Pearls for Treating Patients With Diabetic Retinopathy
An illustrated, step-by-step guide to management
AMEEN MARASHI, MD
It is important to examine and question patients with diabetic eye disease carefully because diabetes is a pernicious disease that attacks all of the ocular tissues, including the cornea, trabecular meshwork, lens, retina (macula and peripheral fundus), and optic nerve.
QUESTIONING THE PATIENT
Taking the full medical and ophthalmic history of the patient is essential. It helps the physician to determine the risk factors that affect the disease process and efficacy of the treatment.
Among the first issues is the type and duration of diabetes that the patient has. Examination is essential at five years after the diagnosis of type 1 diabetes (insulin dependent) and at presentation regardless of duration in cases of type 2 diabetes (insulin independent) to exclude diabetic retinopathy and maculopathy.1
Type 1 diabetes usually has a worse prognosis than type 2 diabetes, and the longer the duration of diabetes, the more likely it is to find retinopathy.1,2 The doctor should establish the glycemic control method, ie, whether the patient is controlling his/her diabetes with glycemic-lowering tablets or is using insulin, which increases the risk of proliferative diabetic retinopathy.2 The mean blood sugar analysis results should be checked to determine whether the patient is following up with an endocrinologist or internist and whether there has been any recent HbA1C analysis.
Ameen Marashi, MD, is a retina specialist at the Marashi Eye Clinic in Aleppo, Syria. He reports no financial interests in products mentioned in this article. Dr. Marashi can be reached via e-mail at email@example.com.
In cases of pregnancy, a close follow-up is recommended at three and six months, starting from the first trimester.1 Patients should also be screened for other systemic diseases, such as arterial hypertension, cardiovascular diseases, and high cholesterol levels,3,4 as well as previous ocular surgeries (eg, vitrectomies, trabeculectomies, and cataract extractions) or treatments (eg, intravitreal injections and laser). Finally, the physician should establish when the patient started to have reduced vision.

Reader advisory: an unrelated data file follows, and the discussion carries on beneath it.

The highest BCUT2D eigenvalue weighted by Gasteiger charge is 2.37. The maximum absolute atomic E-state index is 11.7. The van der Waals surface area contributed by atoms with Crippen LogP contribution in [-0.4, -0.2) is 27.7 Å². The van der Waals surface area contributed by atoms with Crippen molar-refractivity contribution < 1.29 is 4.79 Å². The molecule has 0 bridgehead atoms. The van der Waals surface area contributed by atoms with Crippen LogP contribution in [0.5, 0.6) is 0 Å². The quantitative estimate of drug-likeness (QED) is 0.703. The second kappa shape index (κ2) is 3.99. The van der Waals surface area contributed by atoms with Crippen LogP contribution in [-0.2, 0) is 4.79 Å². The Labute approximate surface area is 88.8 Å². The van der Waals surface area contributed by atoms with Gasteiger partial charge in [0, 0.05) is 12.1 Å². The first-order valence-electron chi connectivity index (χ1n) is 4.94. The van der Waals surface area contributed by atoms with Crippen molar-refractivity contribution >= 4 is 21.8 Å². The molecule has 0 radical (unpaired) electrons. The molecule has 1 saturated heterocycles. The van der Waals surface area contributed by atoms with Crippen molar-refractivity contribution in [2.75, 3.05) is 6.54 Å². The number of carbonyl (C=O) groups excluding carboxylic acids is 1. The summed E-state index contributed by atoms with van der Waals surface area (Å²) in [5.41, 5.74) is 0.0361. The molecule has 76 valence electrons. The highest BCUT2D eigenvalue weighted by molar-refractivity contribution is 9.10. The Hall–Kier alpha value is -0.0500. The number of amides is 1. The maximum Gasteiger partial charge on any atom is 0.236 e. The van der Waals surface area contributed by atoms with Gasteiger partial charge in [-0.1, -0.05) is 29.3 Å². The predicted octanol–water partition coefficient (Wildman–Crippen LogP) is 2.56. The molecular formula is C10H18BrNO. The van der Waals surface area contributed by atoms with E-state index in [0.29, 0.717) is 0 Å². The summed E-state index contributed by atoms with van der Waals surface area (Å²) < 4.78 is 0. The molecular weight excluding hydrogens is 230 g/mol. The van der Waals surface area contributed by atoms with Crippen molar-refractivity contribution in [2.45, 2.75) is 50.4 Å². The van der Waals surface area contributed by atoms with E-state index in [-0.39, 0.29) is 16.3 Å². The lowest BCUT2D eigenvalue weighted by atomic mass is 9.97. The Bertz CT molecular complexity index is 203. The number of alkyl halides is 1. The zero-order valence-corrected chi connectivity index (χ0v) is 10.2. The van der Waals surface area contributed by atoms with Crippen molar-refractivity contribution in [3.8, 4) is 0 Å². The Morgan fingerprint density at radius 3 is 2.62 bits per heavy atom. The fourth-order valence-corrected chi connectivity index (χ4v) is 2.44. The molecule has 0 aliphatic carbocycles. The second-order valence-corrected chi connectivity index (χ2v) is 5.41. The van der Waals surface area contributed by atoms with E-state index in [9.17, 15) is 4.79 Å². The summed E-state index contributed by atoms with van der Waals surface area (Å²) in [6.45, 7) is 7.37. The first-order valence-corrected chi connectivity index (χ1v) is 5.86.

STEPS IN EXAMINING PATIENTS WITH DIABETIC EYE DISEASE
Best corrected visual acuity is very important because it can have an impact on the treatment plan and can be used as a guide to determine treatment efficacy. It is important to analyze the refractive data to exclude reduced vision induced by keratoconus or amblyopia; nevertheless, BCVA is not a sufficiently sensitive method to exclude diabetic macular edema.5
With regard to orthoptics, the cover/uncover test should be performed to exclude amblyopia, and full ocular movements should be assess to exclude sixth nerve palsy.
The slit-lamp examination should include the following:
• Careful eyelid and adnexa examination to exclude blepharitis, which can be a source of infection in cases of future intravitreal injections or ocular surgeries and which should be treated promptly6;
• Corneal exam to exclude any corneal scars, opacity, and thinning;
• Detailed iris exam to exclude neovascularization;
• Lens examination to exclude visually significant cataract; and
• Measurement of intraocular pressure to exclude ocular hypertension or glaucoma. In cases of increased IOP, gonioscopy should be performed to assess the angle and to exclude neovascularization or blood in Schlemm’s canal.
Dilated Fundus Examination
It is important to understand that diabetes causes angiopathy and neuropathy due to elevated blood sugar; therefore, the optic disc and retinal tissue are no exceptions. Thus, when we assess the retina for diabetic changes we should bear in mind the following.
First, the fundus examination should be performed under pupil dilatation to enhance the quality of the exam and to exclude diabetic changes in the macular and retinal periphery.7 When examining the fundus, a careful assessment of the optic disc and the 1,500 µm surrounding it is important to exclude optic disc diabetic neuropathy or neovascularization of the disc (NVD).
Second, the doctor should perform a careful exam of the macula to assess it for the presence of clinically significant macular edema as defined by the Early Treatment Diabetic Retinopathy Study: the presence of edema within 500 μm of the center of fovea; hard exudate within 500 μm of the center of the fovea adjacent to the edema; or one disc diameter of edema within one disc diameter of the center of the fovea (Figure 1). Further, he/she should exclude cellophane maculopathy.8,9